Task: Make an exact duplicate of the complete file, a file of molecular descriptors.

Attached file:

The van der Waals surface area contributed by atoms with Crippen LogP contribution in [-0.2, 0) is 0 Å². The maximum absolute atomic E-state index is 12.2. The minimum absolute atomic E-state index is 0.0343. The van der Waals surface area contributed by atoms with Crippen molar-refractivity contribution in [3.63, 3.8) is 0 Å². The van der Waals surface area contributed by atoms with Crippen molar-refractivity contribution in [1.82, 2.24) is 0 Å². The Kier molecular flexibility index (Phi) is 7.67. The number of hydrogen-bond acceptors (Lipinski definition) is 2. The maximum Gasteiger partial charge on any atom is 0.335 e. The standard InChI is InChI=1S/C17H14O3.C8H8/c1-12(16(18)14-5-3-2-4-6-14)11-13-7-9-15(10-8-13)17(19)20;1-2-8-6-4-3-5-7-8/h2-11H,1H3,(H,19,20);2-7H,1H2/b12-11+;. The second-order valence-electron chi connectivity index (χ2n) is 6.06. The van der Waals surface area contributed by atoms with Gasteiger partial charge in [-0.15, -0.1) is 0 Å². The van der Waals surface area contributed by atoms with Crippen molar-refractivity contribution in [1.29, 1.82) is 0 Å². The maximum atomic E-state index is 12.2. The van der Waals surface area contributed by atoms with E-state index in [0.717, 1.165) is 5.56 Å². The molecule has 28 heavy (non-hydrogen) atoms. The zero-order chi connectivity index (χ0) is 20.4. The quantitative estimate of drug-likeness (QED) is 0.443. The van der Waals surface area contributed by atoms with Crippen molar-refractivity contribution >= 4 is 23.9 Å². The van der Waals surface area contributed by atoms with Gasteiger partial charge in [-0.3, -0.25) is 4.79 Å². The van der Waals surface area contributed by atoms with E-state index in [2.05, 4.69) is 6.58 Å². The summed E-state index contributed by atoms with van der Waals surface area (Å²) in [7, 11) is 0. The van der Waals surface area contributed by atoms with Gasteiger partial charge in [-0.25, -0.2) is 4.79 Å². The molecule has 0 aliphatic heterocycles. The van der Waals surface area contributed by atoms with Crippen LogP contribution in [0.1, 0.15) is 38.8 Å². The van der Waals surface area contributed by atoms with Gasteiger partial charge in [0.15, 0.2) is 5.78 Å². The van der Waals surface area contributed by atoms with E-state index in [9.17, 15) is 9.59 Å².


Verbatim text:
The van der Waals surface area contributed by atoms with Crippen LogP contribution in [-0.2, 0) is 0 Å². The maximum absolute atomic E-state index is 12.2. The minimum absolute atomic E-state index is 0.0343. The van der Waals surface area contributed by atoms with Crippen molar-refractivity contribution in [3.63, 3.8) is 0 Å². The van der Waals surface area contributed by atoms with Crippen molar-refractivity contribution in [1.82, 2.24) is 0 Å². The Kier molecular flexibility index (Phi) is 7.67. The number of hydrogen-bond acceptors (Lipinski definition) is 2. The maximum Gasteiger partial charge on any atom is 0.335 e. The standard InChI is InChI=1S/C17H14O3.C8H8/c1-12(16(18)14-5-3-2-4-6-14)11-13-7-9-15(10-8-13)17(19)20;1-2-8-6-4-3-5-7-8/h2-11H,1H3,(H,19,20);2-7H,1H2/b12-11+;. The second-order valence-electron chi connectivity index (χ2n) is 6.06. The van der Waals surface area contributed by atoms with Gasteiger partial charge in [-0.15, -0.1) is 0 Å². The van der Waals surface area contributed by atoms with Crippen molar-refractivity contribution in [1.29, 1.82) is 0 Å². The maximum atomic E-state index is 12.2. The van der Waals surface area contributed by atoms with E-state index in [0.717, 1.165) is 5.56 Å². The molecule has 28 heavy (non-hydrogen) atoms. The zero-order chi connectivity index (χ0) is 20.4. The quantitative estimate of drug-likeness (QED) is 0.443. The van der Waals surface area contributed by atoms with Crippen molar-refractivity contribution >= 4 is 23.9 Å². The van der Waals surface area contributed by atoms with Gasteiger partial charge in [-0.3, -0.25) is 4.79 Å². The van der Waals surface area contributed by atoms with E-state index in [2.05, 4.69) is 6.58 Å². The summed E-state index contributed by atoms with van der Waals surface area (Å²) in [7, 11) is 0. The van der Waals surface area contributed by atoms with Gasteiger partial charge in [-0.25, -0.2) is 4.79 Å². The molecule has 0 aliphatic heterocycles. The van der Waals surface area contributed by atoms with Crippen LogP contribution in [0.1, 0.15) is 38.8 Å². The van der Waals surface area contributed by atoms with Gasteiger partial charge in [0.15, 0.2) is 5.78 Å². The van der Waals surface area contributed by atoms with E-state index in [9.17, 15) is 9.59 Å².